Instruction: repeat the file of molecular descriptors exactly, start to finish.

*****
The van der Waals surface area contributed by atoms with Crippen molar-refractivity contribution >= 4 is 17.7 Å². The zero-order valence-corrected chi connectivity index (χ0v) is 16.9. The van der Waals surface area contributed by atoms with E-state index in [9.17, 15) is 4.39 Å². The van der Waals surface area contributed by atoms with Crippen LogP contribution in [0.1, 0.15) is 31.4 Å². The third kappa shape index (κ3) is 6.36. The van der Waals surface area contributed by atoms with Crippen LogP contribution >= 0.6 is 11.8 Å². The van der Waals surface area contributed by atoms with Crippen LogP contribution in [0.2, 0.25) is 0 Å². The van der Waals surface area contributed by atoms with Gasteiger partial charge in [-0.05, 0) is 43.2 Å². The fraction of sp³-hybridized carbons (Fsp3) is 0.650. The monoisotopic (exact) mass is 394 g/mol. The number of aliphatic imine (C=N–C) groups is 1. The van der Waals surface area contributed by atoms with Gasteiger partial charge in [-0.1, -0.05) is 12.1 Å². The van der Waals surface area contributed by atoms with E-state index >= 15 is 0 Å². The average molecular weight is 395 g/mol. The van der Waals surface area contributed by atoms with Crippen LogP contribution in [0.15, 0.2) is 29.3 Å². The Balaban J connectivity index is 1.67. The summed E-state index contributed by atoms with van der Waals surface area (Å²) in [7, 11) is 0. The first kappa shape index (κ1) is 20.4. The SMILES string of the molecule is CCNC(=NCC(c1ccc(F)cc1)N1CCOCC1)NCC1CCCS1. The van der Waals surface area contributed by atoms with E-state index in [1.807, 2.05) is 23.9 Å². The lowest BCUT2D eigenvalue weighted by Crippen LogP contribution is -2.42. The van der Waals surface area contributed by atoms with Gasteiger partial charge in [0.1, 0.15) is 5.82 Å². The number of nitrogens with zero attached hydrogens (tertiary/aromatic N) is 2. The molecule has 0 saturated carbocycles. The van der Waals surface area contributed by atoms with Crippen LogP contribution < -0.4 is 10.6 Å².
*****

The van der Waals surface area contributed by atoms with Crippen molar-refractivity contribution >= 4 is 17.7 Å². The zero-order valence-corrected chi connectivity index (χ0v) is 16.9. The van der Waals surface area contributed by atoms with E-state index in [9.17, 15) is 4.39 Å². The van der Waals surface area contributed by atoms with Crippen LogP contribution in [0.1, 0.15) is 31.4 Å². The third kappa shape index (κ3) is 6.36. The van der Waals surface area contributed by atoms with Crippen LogP contribution >= 0.6 is 11.8 Å². The van der Waals surface area contributed by atoms with Crippen LogP contribution in [0.2, 0.25) is 0 Å². The van der Waals surface area contributed by atoms with Gasteiger partial charge in [-0.05, 0) is 43.2 Å². The fraction of sp³-hybridized carbons (Fsp3) is 0.650. The monoisotopic (exact) mass is 394 g/mol. The number of aliphatic imine (C=N–C) groups is 1. The van der Waals surface area contributed by atoms with Gasteiger partial charge in [-0.1, -0.05) is 12.1 Å². The van der Waals surface area contributed by atoms with E-state index >= 15 is 0 Å². The average molecular weight is 395 g/mol. The van der Waals surface area contributed by atoms with Crippen LogP contribution in [0.15, 0.2) is 29.3 Å². The Balaban J connectivity index is 1.67. The summed E-state index contributed by atoms with van der Waals surface area (Å²) in [7, 11) is 0. The first kappa shape index (κ1) is 20.4. The SMILES string of the molecule is CCNC(=NCC(c1ccc(F)cc1)N1CCOCC1)NCC1CCCS1. The van der Waals surface area contributed by atoms with E-state index in [1.807, 2.05) is 23.9 Å². The lowest BCUT2D eigenvalue weighted by Crippen LogP contribution is -2.42. The van der Waals surface area contributed by atoms with Gasteiger partial charge in [0.1, 0.15) is 5.82 Å². The number of nitrogens with zero attached hydrogens (tertiary/aromatic N) is 2. The molecule has 0 saturated carbocycles. The van der Waals surface area contributed by atoms with Crippen LogP contribution < -0.4 is 10.6 Å².